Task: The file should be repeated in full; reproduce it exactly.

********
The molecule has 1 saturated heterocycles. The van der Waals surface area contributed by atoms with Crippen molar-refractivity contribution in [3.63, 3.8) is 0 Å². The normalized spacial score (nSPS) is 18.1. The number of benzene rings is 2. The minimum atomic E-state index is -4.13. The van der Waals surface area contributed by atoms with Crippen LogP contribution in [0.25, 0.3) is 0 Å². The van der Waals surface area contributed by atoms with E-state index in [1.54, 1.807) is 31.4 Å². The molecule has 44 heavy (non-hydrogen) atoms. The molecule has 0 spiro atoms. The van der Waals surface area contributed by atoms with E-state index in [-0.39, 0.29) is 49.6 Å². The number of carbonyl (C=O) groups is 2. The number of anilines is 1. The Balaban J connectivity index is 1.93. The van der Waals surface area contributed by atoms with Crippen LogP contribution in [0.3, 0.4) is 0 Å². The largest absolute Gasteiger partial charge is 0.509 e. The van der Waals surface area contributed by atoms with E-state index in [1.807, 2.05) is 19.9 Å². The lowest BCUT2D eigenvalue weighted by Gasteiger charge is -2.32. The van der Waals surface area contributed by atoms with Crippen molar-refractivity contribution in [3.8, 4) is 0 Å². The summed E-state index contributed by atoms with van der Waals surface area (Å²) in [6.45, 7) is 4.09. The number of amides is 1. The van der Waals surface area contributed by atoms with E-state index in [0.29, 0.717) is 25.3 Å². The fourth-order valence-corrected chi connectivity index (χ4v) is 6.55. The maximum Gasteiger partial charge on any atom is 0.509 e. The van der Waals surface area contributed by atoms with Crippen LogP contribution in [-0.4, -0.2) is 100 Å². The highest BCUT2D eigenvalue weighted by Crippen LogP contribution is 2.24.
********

The molecule has 1 saturated heterocycles. The van der Waals surface area contributed by atoms with Crippen molar-refractivity contribution in [3.63, 3.8) is 0 Å². The normalized spacial score (nSPS) is 18.1. The number of benzene rings is 2. The minimum atomic E-state index is -4.13. The van der Waals surface area contributed by atoms with Crippen LogP contribution in [0.25, 0.3) is 0 Å². The van der Waals surface area contributed by atoms with E-state index in [1.54, 1.807) is 31.4 Å². The molecule has 44 heavy (non-hydrogen) atoms. The molecule has 0 spiro atoms. The van der Waals surface area contributed by atoms with E-state index in [-0.39, 0.29) is 49.6 Å². The number of carbonyl (C=O) groups is 2. The number of anilines is 1. The Balaban J connectivity index is 1.93. The van der Waals surface area contributed by atoms with Crippen LogP contribution in [0.3, 0.4) is 0 Å². The largest absolute Gasteiger partial charge is 0.509 e. The van der Waals surface area contributed by atoms with E-state index in [1.807, 2.05) is 19.9 Å². The lowest BCUT2D eigenvalue weighted by Gasteiger charge is -2.32. The van der Waals surface area contributed by atoms with Crippen molar-refractivity contribution in [3.8, 4) is 0 Å². The summed E-state index contributed by atoms with van der Waals surface area (Å²) in [6.45, 7) is 4.09. The number of amides is 1. The van der Waals surface area contributed by atoms with E-state index in [0.29, 0.717) is 25.3 Å². The fourth-order valence-corrected chi connectivity index (χ4v) is 6.55. The maximum Gasteiger partial charge on any atom is 0.509 e. The van der Waals surface area contributed by atoms with Crippen LogP contribution in [-0.4, -0.2) is 100 Å². The highest BCUT2D eigenvalue weighted by Crippen LogP contribution is 2.24.